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Frank: Congress Can Address Brown's Bank Bill Concerns

This article is more than 12 years old.

Legislative leaders in Washington are working to regain support from Sen. Scott Brown for the massive overhaul of the financial industry.

The Massachusetts Republican has backed the bill in the past but now says he can't support a compromise version that charges $19 billion in fees to large banks and hedge funds. The tax was added at the last minute to pay for the costs of implementing the bill.

Massachusetts Rep. Barney Frank, who chaired the conference committee that crafted the reconciled legislation, says he's surprised by Brown's stance.

"Increased regulation over 10 years costs us money," Frank said. "We thought the best way to pay for it without adding to the deficit was to assess financial institutions with over $50 billion in assets. And I don't understand why there would be an objection."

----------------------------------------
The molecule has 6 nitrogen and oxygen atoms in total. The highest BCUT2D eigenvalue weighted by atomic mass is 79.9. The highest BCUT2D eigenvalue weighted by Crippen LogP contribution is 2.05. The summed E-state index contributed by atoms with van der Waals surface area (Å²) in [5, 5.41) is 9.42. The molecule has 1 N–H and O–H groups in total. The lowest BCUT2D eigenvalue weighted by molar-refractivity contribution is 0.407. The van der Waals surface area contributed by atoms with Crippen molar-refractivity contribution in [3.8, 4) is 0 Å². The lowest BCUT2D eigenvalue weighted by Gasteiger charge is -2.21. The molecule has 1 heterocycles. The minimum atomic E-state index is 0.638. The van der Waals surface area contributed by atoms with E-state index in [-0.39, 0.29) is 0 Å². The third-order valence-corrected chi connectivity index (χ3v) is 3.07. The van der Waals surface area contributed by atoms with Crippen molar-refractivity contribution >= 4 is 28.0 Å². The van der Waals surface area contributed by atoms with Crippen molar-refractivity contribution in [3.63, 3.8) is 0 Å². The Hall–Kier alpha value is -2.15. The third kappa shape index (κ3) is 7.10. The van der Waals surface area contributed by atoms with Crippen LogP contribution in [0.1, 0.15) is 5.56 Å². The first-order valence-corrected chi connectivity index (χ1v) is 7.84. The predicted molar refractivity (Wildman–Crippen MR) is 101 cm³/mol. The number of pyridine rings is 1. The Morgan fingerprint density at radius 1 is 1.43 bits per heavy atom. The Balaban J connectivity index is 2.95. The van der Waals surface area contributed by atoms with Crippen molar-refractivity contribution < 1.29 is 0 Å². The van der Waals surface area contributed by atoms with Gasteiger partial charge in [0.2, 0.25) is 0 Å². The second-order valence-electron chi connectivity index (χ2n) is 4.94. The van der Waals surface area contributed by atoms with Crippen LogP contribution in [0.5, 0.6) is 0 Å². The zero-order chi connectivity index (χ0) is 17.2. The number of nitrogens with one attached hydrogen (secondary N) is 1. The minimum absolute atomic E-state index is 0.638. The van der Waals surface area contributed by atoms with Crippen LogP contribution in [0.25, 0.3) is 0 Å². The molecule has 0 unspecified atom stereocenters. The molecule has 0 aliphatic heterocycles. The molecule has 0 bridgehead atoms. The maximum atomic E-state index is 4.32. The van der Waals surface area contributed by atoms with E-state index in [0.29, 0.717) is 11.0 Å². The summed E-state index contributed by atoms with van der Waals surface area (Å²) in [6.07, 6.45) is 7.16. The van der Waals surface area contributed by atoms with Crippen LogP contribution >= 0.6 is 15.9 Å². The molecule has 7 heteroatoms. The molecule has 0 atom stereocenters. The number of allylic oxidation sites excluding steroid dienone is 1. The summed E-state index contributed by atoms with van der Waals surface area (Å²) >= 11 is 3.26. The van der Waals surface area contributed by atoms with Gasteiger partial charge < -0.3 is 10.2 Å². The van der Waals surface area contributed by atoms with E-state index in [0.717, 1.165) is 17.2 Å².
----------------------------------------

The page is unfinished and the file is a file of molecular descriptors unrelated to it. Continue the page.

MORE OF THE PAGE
However, Frank says he's willing to address Brown's concerns and re-open negotiations.

"This won't kill the bill," Frank said. "There are other ways to pay for it. I think this would have been the fairest way, but it may well be that they'll have to work out an alternative way to pay for it."

Brown has become a crucial swing vote in the Senate on the issue in light of the death of Democrat Sen. Robert Byrd.

This program aired on June 29, 2010. The audio for this program is not available.


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